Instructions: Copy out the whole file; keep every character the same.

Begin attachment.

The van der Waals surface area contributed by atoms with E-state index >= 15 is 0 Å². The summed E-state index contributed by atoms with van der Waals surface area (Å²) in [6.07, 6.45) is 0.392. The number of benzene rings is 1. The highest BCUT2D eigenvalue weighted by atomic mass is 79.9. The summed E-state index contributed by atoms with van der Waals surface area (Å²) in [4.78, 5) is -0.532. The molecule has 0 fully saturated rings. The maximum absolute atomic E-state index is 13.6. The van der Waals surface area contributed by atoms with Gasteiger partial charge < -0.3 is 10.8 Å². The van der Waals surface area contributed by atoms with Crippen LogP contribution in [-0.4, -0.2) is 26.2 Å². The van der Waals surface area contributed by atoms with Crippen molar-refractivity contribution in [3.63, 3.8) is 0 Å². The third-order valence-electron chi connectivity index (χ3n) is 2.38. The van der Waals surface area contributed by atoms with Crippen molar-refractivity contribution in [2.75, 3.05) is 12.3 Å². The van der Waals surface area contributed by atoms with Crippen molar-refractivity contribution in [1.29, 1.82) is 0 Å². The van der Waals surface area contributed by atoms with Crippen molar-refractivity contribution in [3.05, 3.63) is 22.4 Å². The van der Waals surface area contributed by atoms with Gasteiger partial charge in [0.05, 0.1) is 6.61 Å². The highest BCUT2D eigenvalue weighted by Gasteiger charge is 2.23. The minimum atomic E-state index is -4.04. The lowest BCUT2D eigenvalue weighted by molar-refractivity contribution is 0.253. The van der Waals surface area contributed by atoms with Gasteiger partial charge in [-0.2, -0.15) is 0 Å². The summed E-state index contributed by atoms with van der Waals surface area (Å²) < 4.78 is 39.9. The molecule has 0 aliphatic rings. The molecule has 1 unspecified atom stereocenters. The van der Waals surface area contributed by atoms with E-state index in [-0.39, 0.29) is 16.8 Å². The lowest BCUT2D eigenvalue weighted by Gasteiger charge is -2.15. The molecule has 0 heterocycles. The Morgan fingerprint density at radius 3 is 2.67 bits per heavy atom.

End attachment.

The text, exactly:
The van der Waals surface area contributed by atoms with E-state index >= 15 is 0 Å². The summed E-state index contributed by atoms with van der Waals surface area (Å²) in [6.07, 6.45) is 0.392. The number of benzene rings is 1. The highest BCUT2D eigenvalue weighted by atomic mass is 79.9. The summed E-state index contributed by atoms with van der Waals surface area (Å²) in [4.78, 5) is -0.532. The molecule has 0 fully saturated rings. The maximum absolute atomic E-state index is 13.6. The van der Waals surface area contributed by atoms with Gasteiger partial charge < -0.3 is 10.8 Å². The van der Waals surface area contributed by atoms with Crippen LogP contribution in [-0.4, -0.2) is 26.2 Å². The van der Waals surface area contributed by atoms with Crippen molar-refractivity contribution in [3.63, 3.8) is 0 Å². The third-order valence-electron chi connectivity index (χ3n) is 2.38. The van der Waals surface area contributed by atoms with Crippen molar-refractivity contribution in [2.75, 3.05) is 12.3 Å². The van der Waals surface area contributed by atoms with Crippen molar-refractivity contribution in [1.29, 1.82) is 0 Å². The van der Waals surface area contributed by atoms with Crippen molar-refractivity contribution in [3.05, 3.63) is 22.4 Å². The van der Waals surface area contributed by atoms with Gasteiger partial charge in [0.05, 0.1) is 6.61 Å². The highest BCUT2D eigenvalue weighted by Gasteiger charge is 2.23. The minimum atomic E-state index is -4.04. The lowest BCUT2D eigenvalue weighted by molar-refractivity contribution is 0.253. The van der Waals surface area contributed by atoms with Gasteiger partial charge in [-0.2, -0.15) is 0 Å². The summed E-state index contributed by atoms with van der Waals surface area (Å²) < 4.78 is 39.9. The molecule has 0 aliphatic rings. The molecule has 1 unspecified atom stereocenters. The van der Waals surface area contributed by atoms with E-state index in [-0.39, 0.29) is 16.8 Å². The lowest BCUT2D eigenvalue weighted by Gasteiger charge is -2.15. The molecule has 0 heterocycles. The Morgan fingerprint density at radius 3 is 2.67 bits per heavy atom.